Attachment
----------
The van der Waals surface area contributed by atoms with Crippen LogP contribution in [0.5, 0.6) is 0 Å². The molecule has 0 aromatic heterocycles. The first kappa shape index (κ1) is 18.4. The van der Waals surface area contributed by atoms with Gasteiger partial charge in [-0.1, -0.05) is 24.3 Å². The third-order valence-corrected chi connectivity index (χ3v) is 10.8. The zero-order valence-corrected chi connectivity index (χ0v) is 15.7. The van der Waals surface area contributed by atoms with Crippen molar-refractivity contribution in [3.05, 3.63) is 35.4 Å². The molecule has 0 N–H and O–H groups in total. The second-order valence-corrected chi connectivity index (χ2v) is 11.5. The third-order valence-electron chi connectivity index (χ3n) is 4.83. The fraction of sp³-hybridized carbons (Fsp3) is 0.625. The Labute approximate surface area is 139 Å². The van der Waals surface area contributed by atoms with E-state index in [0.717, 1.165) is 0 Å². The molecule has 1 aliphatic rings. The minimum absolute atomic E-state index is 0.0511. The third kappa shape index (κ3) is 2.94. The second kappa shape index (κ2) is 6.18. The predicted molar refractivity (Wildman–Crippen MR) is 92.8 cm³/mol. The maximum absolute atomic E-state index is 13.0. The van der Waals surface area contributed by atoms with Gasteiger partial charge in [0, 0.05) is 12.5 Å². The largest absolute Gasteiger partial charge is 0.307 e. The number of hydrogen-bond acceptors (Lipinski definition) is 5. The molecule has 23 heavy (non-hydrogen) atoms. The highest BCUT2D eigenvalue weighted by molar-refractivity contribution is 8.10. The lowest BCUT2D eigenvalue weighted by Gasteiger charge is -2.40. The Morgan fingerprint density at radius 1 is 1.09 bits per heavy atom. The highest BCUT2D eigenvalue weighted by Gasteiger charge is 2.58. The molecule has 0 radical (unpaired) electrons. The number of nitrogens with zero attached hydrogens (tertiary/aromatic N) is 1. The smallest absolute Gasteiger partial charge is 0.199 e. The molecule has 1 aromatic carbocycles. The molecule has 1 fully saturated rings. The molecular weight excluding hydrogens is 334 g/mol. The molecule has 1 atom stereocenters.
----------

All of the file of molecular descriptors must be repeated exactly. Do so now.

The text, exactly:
The van der Waals surface area contributed by atoms with Crippen LogP contribution in [0.5, 0.6) is 0 Å². The molecule has 0 aromatic heterocycles. The first kappa shape index (κ1) is 18.4. The van der Waals surface area contributed by atoms with Gasteiger partial charge in [-0.1, -0.05) is 24.3 Å². The third-order valence-corrected chi connectivity index (χ3v) is 10.8. The zero-order valence-corrected chi connectivity index (χ0v) is 15.7. The van der Waals surface area contributed by atoms with Crippen molar-refractivity contribution in [3.05, 3.63) is 35.4 Å². The molecule has 0 N–H and O–H groups in total. The second-order valence-corrected chi connectivity index (χ2v) is 11.5. The third-order valence-electron chi connectivity index (χ3n) is 4.83. The fraction of sp³-hybridized carbons (Fsp3) is 0.625. The Labute approximate surface area is 139 Å². The van der Waals surface area contributed by atoms with E-state index in [0.717, 1.165) is 0 Å². The molecule has 1 aliphatic rings. The minimum absolute atomic E-state index is 0.0511. The third kappa shape index (κ3) is 2.94. The second kappa shape index (κ2) is 6.18. The predicted molar refractivity (Wildman–Crippen MR) is 92.8 cm³/mol. The maximum absolute atomic E-state index is 13.0. The van der Waals surface area contributed by atoms with Gasteiger partial charge in [0, 0.05) is 12.5 Å². The largest absolute Gasteiger partial charge is 0.307 e. The number of hydrogen-bond acceptors (Lipinski definition) is 5. The molecule has 23 heavy (non-hydrogen) atoms. The highest BCUT2D eigenvalue weighted by molar-refractivity contribution is 8.10. The lowest BCUT2D eigenvalue weighted by Gasteiger charge is -2.40. The Morgan fingerprint density at radius 1 is 1.09 bits per heavy atom. The highest BCUT2D eigenvalue weighted by Gasteiger charge is 2.58. The molecule has 0 radical (unpaired) electrons. The number of nitrogens with zero attached hydrogens (tertiary/aromatic N) is 1. The smallest absolute Gasteiger partial charge is 0.199 e. The molecule has 1 aromatic carbocycles. The molecule has 1 fully saturated rings. The molecular weight excluding hydrogens is 334 g/mol. The molecule has 1 atom stereocenters.